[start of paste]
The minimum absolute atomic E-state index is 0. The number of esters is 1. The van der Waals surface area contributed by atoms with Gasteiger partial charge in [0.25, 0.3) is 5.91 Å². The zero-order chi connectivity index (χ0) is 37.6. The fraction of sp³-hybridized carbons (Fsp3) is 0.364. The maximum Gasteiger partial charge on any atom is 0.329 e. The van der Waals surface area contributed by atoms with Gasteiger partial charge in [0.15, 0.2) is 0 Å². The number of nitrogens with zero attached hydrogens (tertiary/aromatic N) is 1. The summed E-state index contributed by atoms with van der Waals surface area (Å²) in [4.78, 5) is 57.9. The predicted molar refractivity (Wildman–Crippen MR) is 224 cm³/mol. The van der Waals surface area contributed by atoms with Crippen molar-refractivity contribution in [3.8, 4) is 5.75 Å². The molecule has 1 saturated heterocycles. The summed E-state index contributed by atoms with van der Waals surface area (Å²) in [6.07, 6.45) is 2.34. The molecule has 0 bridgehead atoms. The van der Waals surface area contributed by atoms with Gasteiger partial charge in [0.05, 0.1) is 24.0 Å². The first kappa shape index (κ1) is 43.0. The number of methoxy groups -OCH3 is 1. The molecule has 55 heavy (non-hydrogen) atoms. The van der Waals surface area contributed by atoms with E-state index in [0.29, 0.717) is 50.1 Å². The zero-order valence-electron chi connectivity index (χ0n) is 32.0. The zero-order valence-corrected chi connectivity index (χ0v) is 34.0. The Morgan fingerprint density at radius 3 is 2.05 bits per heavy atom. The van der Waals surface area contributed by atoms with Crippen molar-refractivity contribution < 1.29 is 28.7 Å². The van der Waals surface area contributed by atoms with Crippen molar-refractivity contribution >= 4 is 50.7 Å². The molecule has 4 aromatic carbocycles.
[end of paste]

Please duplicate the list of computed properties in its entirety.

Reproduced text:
The minimum absolute atomic E-state index is 0. The number of esters is 1. The van der Waals surface area contributed by atoms with Gasteiger partial charge in [0.25, 0.3) is 5.91 Å². The zero-order chi connectivity index (χ0) is 37.6. The fraction of sp³-hybridized carbons (Fsp3) is 0.364. The maximum Gasteiger partial charge on any atom is 0.329 e. The van der Waals surface area contributed by atoms with Gasteiger partial charge in [0.15, 0.2) is 0 Å². The number of nitrogens with zero attached hydrogens (tertiary/aromatic N) is 1. The summed E-state index contributed by atoms with van der Waals surface area (Å²) in [4.78, 5) is 57.9. The predicted molar refractivity (Wildman–Crippen MR) is 224 cm³/mol. The van der Waals surface area contributed by atoms with Crippen molar-refractivity contribution in [3.8, 4) is 5.75 Å². The molecule has 1 saturated heterocycles. The summed E-state index contributed by atoms with van der Waals surface area (Å²) in [6.07, 6.45) is 2.34. The molecule has 0 bridgehead atoms. The van der Waals surface area contributed by atoms with Gasteiger partial charge in [0.05, 0.1) is 24.0 Å². The first kappa shape index (κ1) is 43.0. The number of methoxy groups -OCH3 is 1. The molecule has 55 heavy (non-hydrogen) atoms. The van der Waals surface area contributed by atoms with E-state index in [0.29, 0.717) is 50.1 Å². The zero-order valence-electron chi connectivity index (χ0n) is 32.0. The zero-order valence-corrected chi connectivity index (χ0v) is 34.0. The Morgan fingerprint density at radius 3 is 2.05 bits per heavy atom. The van der Waals surface area contributed by atoms with Crippen molar-refractivity contribution < 1.29 is 28.7 Å². The van der Waals surface area contributed by atoms with Crippen molar-refractivity contribution >= 4 is 50.7 Å². The molecule has 4 aromatic carbocycles.